Singer didn’t plan career in music
Richard Shindell’s folk singer-songwriter career reads like a fairy tale.
He’s quick to admit that it easily appears that way.
“If you had told me 15 years ago I would now have five records, even one record, I’d say, ‘Yeah, right.’ It’s all gravy. I consider myself a lucky person,” Shindell said from a Ukiah motel room Tuesday.
Since January, the former New Yorker has been away from his country of choice – Argentina, where he’s lived with his wife and two children for the last two years. Currently on tour in support of his fifth CD, “Courier,” Shindell will play at tonight’s KVMR nightLIVE concert in Grass Valley.
He never planned to tour or record albums. It just happened that way, he mentioned nonchalantly.
“I never really did something else but this, even though I started relatively late,” he said. He started a decade ago, just after turning 30.
Before then, he held miscellaneous jobs, attended college, “bummed around for a year and a half in Europe” and returned to the U.S. to study theology and psychology at the Union Theological Seminary in Manhattan from 1986 to 1990.
“The seminary was a struggle,” Shindell said. “I was not meant to be there. I’m an agnostic; I probably knew that before but didn’t want to know it.”
In between quitting the seminary and his music career taking off, Shindell worked at a wine shop in Baltimore, had a couple of odd jobs, and did open mikes.
Touring didn’t begin until his first recording, “Sparrows Point,” was released in 1992.
“My case is relatively rare. Someone else got the record company interested – I never strove at having an album deal – I was just recording songs at a friend’s house to get them on tape,” he explained. “Another friend sent a tape to a record company (Shanachie) which wanted to start a division of singer-songwriters.”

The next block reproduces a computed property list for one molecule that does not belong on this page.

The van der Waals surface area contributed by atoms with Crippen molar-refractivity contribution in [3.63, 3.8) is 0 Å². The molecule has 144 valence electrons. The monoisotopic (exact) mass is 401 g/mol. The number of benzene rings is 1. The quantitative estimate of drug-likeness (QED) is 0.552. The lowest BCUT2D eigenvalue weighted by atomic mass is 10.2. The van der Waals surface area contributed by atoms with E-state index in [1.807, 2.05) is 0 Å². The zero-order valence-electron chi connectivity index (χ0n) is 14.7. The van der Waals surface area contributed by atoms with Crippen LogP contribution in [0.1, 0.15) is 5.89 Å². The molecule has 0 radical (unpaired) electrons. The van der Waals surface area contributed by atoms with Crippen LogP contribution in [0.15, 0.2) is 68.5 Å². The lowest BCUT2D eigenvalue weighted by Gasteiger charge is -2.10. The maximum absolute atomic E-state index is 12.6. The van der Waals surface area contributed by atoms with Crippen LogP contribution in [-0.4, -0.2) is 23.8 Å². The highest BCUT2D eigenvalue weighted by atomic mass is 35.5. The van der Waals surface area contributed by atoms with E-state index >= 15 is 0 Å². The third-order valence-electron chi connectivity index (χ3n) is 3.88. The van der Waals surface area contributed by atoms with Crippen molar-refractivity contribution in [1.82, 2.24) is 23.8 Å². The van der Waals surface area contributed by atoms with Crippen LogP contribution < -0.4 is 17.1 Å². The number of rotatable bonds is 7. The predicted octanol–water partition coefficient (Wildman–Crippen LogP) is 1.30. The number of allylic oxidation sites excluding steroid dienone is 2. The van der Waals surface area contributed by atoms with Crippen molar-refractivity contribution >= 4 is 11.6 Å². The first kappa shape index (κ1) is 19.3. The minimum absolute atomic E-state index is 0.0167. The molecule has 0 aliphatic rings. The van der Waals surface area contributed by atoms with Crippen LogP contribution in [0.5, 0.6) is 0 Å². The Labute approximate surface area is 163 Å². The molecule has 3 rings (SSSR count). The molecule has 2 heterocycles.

Shindell has written songs since his first days at the seminary.
These songs include love songs, ballads and portraits about whomever tickles his fancy, from a truck driver transporting contraband goods to Mary Magdalene yearning for Jesus.
Remnants of his seminary experiences can be heard in Shindell’s songs. To this day, he remains fascinated by religion and the mystery surrounding it.
And now influences from his Buenos Aires experiences are in his songs. He relocated there because his wife, Lila Caimari, was offered a job to run a graduate history program in her native land.
“Argentina’s a Third World country going through difficult times,” Shindell said. “The thing that’s really been impressed most on me is the disparity of wealth between the Northern Hemisphere and the Southern Hemisphere, the shortsightedness, the blindness of North Americans to the inequities of how others live. It just amazes me how North Americans are clueless about the rest of the world. People are spoiled up here.”
Shindell finds it’s very easy to live in Argentina.
“I love it, I have a lovely life, my kids are in a great school, we have tons of family, my wife has a great job, and it’s an artistic intellectual area,” he said.
Tonight’s concert can be heard live on community radio station KVMR (89.5 FM) from 8 to 10 p.m.
KNOW AND GO:
WHAT: Richard Shindell headlines and Amy Rigby opens KVMR nightLIVE.
WHEN: Tonight at 8
WHERE: Center for the Arts, 314 W. Main St., Grass Valley
ADMISSION: $12. Tickets at Foggy Mountain Music, Yabobo, BriarPatch and at Center for the Arts.
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